In the deep void of my memories, I can still blatantly see the yellow poster placed conveniently above our American flag that contained the words that would come back to me almost every day of my life. “Do unto others as you would like done unto you”- the ever so famous Golden rule. From kindergarten on, we are taught this rule and to be tolerant of each other, as well as learning how to walk in a single file line and take naps during school hours. Well, the last two mentioned may be virtually useless to us now, but I always try reminding myself in any social situation to put myself in the other person’s shoes. I believe in order to live fully, one has to understand or at least try to conceive what that any other person feels, thinks, or does.
This consideration was brought upon me in a strange way. Sometimes, when my arguments with my mother would get very vehement, I would wonder if she ever tried to see things my way. However, it was some what hypocritical of me since when I did try to see things through my mothers eye, I either dismissed it as some sort of middle-aged blasphemy or something that was not as important to my being. My relationship with my mother was not that smooth, notably when I turned seven when I began piano lessons. Once my feelings reached zenith, and tensions were high, something drastically changed the way I saw life and what important things to my being were.
Mother had a stroke and was put in the Intensive Care Unit. The first night at the hospital I was still stubborn, so was my mother. We talked very little, for it was getting dark and I was tired. The next morning mother could not communicate to us what she was feeling. What she was thinking. What she wanted to do. All throughout the arduous task of dealing with one of the strongest figures in my life being relegated to a such feeble entity, I began to realize the concept of putting one self in another persons shoes. Suddenly everything in that small room had to be dealt with in a way that would not disturb or annoy my non-responsive mother. I do not think many people know how hard just a thing is.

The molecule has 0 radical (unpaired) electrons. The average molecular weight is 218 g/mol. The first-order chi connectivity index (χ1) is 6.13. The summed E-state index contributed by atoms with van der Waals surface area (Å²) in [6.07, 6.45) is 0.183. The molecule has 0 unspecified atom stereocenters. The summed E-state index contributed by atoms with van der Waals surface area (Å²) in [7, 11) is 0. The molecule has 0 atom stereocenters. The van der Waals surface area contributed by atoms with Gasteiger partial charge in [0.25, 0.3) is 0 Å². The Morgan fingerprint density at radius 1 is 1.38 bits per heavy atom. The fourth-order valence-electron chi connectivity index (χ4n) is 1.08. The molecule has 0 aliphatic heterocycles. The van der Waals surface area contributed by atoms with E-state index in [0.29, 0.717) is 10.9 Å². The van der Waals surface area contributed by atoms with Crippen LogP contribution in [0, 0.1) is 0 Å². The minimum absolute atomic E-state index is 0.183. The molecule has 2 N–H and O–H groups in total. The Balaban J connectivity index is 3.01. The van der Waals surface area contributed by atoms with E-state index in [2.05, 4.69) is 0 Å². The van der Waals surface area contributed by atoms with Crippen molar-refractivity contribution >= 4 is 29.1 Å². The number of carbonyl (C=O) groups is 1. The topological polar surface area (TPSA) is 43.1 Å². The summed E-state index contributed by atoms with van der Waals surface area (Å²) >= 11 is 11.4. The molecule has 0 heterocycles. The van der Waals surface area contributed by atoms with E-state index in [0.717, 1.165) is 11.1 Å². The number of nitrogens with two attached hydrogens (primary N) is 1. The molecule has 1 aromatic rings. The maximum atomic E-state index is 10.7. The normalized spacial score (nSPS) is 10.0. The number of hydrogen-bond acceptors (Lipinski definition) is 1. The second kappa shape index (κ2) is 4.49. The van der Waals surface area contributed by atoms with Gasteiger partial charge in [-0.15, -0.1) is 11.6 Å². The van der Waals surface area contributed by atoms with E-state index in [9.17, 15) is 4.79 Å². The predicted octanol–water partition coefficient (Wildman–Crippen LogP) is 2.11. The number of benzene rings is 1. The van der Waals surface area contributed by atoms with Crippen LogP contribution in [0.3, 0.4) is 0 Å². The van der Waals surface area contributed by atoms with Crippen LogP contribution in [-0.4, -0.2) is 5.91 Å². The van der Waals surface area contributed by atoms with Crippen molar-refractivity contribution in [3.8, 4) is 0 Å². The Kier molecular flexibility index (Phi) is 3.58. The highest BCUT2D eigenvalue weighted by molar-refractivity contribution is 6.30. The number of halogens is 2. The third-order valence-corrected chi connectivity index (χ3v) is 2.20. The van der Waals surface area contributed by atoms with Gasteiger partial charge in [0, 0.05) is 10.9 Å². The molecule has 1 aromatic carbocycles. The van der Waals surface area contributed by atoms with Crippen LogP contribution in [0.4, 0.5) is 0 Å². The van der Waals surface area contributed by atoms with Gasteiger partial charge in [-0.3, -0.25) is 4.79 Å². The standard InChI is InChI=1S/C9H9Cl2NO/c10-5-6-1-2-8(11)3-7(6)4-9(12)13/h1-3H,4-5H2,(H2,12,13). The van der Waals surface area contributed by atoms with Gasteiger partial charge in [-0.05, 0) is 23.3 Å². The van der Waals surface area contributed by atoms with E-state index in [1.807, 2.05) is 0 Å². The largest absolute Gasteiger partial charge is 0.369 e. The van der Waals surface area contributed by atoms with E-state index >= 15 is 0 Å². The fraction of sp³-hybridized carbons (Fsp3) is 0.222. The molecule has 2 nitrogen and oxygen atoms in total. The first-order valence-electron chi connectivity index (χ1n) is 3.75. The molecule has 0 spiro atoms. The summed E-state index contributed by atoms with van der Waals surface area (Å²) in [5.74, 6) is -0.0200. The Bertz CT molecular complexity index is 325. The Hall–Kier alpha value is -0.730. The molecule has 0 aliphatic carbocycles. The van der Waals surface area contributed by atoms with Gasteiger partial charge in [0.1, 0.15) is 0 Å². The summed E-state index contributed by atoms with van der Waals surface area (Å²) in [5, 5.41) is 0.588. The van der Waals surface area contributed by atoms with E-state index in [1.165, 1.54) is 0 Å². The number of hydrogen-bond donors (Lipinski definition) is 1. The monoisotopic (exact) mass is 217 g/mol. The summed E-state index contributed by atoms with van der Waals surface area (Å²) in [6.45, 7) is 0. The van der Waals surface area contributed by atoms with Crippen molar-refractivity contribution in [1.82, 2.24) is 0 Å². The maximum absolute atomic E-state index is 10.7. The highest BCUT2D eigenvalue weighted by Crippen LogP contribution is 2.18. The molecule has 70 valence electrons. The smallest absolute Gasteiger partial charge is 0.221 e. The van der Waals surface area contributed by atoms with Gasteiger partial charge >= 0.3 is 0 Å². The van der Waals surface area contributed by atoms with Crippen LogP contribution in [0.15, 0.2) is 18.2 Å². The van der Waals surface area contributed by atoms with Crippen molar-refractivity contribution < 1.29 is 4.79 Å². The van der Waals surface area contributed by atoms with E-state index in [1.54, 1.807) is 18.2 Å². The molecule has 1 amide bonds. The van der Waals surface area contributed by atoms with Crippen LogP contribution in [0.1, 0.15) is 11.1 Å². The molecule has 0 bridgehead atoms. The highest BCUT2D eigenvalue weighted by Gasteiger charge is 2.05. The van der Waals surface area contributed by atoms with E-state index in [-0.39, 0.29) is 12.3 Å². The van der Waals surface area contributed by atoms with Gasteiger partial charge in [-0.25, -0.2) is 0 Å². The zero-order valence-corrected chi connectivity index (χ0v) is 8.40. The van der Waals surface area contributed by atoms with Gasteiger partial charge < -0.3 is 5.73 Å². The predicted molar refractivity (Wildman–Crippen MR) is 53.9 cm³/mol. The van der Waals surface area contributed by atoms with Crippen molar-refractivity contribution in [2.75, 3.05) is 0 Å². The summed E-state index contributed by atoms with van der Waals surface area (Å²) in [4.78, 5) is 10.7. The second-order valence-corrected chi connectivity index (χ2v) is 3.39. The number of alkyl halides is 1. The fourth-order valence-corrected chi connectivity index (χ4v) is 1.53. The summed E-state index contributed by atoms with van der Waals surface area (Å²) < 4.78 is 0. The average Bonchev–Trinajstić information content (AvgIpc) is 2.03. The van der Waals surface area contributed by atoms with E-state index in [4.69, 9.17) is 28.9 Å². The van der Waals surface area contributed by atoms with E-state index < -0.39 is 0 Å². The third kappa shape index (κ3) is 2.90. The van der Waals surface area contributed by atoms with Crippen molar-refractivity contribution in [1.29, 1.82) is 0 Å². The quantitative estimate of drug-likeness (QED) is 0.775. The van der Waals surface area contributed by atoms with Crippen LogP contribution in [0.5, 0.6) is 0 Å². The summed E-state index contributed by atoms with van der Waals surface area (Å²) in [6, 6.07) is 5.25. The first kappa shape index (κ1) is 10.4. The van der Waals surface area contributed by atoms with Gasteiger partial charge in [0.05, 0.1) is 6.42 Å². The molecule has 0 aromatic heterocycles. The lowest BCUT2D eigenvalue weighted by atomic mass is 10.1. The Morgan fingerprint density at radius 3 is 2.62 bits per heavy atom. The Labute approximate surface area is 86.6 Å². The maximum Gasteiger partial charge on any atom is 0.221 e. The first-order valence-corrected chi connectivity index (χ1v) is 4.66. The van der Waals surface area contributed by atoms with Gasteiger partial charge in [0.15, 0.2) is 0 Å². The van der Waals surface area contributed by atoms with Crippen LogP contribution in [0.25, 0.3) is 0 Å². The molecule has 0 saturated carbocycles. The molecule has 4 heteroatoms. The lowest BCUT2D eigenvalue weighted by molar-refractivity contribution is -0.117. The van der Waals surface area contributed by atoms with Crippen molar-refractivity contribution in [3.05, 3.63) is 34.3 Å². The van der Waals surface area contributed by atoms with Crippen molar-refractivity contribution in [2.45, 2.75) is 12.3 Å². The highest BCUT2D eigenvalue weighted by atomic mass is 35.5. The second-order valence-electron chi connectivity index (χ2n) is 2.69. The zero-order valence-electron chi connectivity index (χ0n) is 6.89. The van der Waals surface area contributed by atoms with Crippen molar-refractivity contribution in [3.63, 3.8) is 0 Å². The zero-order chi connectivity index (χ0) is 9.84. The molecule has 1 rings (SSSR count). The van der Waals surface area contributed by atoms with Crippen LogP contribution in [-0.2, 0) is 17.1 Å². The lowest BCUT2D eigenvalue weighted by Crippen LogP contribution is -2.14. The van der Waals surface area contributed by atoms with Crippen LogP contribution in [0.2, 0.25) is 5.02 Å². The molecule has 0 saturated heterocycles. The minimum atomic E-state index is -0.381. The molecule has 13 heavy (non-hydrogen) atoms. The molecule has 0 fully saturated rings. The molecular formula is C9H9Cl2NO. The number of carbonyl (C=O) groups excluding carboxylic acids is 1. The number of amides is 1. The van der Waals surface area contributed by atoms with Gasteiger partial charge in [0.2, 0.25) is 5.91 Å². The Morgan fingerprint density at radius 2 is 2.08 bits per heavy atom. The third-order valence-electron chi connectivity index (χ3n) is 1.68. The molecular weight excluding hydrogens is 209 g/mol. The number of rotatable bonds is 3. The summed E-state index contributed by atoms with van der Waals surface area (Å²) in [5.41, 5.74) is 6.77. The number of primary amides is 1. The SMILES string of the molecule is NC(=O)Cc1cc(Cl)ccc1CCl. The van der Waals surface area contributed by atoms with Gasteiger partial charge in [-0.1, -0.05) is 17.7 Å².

What was even more challenging was making funeral arrangements. Because I was the only child of my mother, and since she never really left the house, I had the responsibility of choosing everything for her. To try to see everything in a dead persons eyes, I think, is much more meaningful than that of a living person. Reason being a dead person doesn’t feel, think or do anything anymore, and never will ever again. Putting yourself in a vivacious body’s shoes gives you so much more insight and feedback so that there is a transaction of feelings, thoughts and acts. Even though I did not like the shoes my mother had, it helped me keep her memories fresh in my recollections. We didn’t always see things eye-to-eye, but we could still see into each other’s eyes.
Put yourself in the other person’s shoes and wonder why they’re doing something you don’t like. Why their saying things you disagree with. It’s not wrong to see things in gray, even if the shade is darker or lighter. What I believe society has to do is think of each other and what your contra part is thinking. Put yourself in someone else’s shoes, even if there are rocks in them.
If you enjoyed this essay, please consider making a tax-deductible contribution to This I Believe, Inc.